Dugan notes that state building codes no longer adopt ASHRAE standards by “reference,” and instead simply select portions they choose to “edit” or “copy.” While he expects code officials to align with the new standard, he says he is concerned that “several of its elements reach into new areas of influence—in particular, the scope of the standard has been expanded to include process loads, e.g. data centers, and receptacles.”
The 2007 version of Standard 90.1 has actually already been surpassed by ASHRAE 189.1, Gresty points out. According to an estimate by the National Renewable Energy Laboratory (NREL), “Standard 189.1 could lead to site energy savings between 10 percent and 34 percent over Standard 90.1-2007, based on the minimum prescriptive recommendations of the new standard—and possibly even higher, since further energy-saving measures were incorporated after the NREL inquiry,” he says.
Because the standard only results in theoretical improvements rather than real and absolute performance improvements, says Diemer, “the impact on actual building energy use is most likely less than assumed by DOE’s analysis of findings.”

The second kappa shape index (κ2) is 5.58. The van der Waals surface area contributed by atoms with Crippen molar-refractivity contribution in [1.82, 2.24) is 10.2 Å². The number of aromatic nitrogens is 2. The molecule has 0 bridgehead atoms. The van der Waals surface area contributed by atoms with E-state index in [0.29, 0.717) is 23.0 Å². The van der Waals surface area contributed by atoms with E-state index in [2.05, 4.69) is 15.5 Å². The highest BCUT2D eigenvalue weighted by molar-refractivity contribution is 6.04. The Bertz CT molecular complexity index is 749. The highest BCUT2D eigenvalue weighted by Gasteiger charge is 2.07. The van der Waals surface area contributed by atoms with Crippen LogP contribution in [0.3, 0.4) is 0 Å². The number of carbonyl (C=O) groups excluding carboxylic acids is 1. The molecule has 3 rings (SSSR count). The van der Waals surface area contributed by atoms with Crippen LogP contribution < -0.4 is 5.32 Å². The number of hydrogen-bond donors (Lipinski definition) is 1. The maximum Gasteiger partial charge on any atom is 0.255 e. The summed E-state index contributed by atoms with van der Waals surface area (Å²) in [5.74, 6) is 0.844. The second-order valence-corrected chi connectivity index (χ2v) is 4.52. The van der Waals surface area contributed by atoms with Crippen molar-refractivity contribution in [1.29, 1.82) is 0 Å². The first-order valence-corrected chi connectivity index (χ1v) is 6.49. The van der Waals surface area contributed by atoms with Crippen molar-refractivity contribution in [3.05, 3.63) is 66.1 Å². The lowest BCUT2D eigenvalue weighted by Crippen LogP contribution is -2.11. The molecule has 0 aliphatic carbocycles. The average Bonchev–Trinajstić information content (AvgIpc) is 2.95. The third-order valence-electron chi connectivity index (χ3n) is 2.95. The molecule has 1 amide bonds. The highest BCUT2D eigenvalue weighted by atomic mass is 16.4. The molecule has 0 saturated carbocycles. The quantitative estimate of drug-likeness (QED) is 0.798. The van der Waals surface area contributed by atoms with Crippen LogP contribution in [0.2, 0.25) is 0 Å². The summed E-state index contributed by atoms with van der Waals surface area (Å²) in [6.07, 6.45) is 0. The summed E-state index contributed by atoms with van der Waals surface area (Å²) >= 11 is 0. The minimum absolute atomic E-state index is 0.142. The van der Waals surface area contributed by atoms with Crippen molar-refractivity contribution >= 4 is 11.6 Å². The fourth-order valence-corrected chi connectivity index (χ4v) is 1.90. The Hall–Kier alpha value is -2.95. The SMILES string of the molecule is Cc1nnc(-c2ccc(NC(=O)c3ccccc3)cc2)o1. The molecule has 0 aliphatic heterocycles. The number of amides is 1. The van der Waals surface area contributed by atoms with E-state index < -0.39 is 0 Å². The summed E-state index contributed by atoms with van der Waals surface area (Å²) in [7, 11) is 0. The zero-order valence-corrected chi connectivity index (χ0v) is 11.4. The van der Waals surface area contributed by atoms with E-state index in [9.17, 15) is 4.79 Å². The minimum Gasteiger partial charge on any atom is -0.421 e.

He would prefer to see the standard require “actual, documented energy performance rather than allow for prescriptive compliance or calculated theoretical savings.”
Although Diemer recognizes that such an approach isn’t practical or politically feasible, he believes that requiring disclosure of actual energy performance could have an impact on building performances exceeding Standard 90.1, because “such measures could be applied to all buildings, not just those requiring building permits or LEED certification.”
Energy disclosure requirements are starting to be put into place at state and local levels—including in Austin, Texas; Boulder, Colo.; New York City;and Washington, D.C.—and are currently under consideration in Philadelphia, says Janet Milkman, LEED Green Associate and executive director of the Delaware Valley Green Building Council. Milkman says her organization is “supporting these requirements as a strong measure to drive the market for energy-efficiency applications.”